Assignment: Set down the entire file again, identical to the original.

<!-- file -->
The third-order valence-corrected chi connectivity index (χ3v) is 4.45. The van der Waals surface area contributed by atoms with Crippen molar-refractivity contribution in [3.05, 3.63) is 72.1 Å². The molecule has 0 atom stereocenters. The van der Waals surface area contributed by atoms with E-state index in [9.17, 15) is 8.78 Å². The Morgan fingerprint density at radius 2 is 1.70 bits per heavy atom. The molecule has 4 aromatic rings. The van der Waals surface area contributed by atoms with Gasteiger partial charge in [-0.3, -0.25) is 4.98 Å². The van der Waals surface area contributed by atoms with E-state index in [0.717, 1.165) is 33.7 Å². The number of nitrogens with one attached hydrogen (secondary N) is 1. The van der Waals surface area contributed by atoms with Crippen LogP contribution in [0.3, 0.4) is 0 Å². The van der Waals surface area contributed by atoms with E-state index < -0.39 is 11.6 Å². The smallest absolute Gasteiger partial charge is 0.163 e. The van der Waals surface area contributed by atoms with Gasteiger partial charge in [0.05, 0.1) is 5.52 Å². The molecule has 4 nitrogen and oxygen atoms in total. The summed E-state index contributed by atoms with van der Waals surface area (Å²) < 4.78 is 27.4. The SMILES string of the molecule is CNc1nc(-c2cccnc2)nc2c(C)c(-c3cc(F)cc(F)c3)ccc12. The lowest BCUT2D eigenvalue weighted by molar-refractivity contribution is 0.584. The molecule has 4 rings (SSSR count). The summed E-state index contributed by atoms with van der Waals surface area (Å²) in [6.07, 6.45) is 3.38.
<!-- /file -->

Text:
The third-order valence-corrected chi connectivity index (χ3v) is 4.45. The van der Waals surface area contributed by atoms with Crippen molar-refractivity contribution in [3.05, 3.63) is 72.1 Å². The molecule has 0 atom stereocenters. The van der Waals surface area contributed by atoms with E-state index in [9.17, 15) is 8.78 Å². The Morgan fingerprint density at radius 2 is 1.70 bits per heavy atom. The molecule has 4 aromatic rings. The van der Waals surface area contributed by atoms with Gasteiger partial charge in [-0.3, -0.25) is 4.98 Å². The van der Waals surface area contributed by atoms with E-state index in [0.717, 1.165) is 33.7 Å². The number of nitrogens with one attached hydrogen (secondary N) is 1. The van der Waals surface area contributed by atoms with Crippen LogP contribution in [0.3, 0.4) is 0 Å². The van der Waals surface area contributed by atoms with E-state index < -0.39 is 11.6 Å². The smallest absolute Gasteiger partial charge is 0.163 e. The van der Waals surface area contributed by atoms with Gasteiger partial charge in [0.05, 0.1) is 5.52 Å². The molecule has 4 nitrogen and oxygen atoms in total. The summed E-state index contributed by atoms with van der Waals surface area (Å²) < 4.78 is 27.4. The SMILES string of the molecule is CNc1nc(-c2cccnc2)nc2c(C)c(-c3cc(F)cc(F)c3)ccc12. The lowest BCUT2D eigenvalue weighted by molar-refractivity contribution is 0.584. The molecule has 4 rings (SSSR count). The summed E-state index contributed by atoms with van der Waals surface area (Å²) in [6.07, 6.45) is 3.38.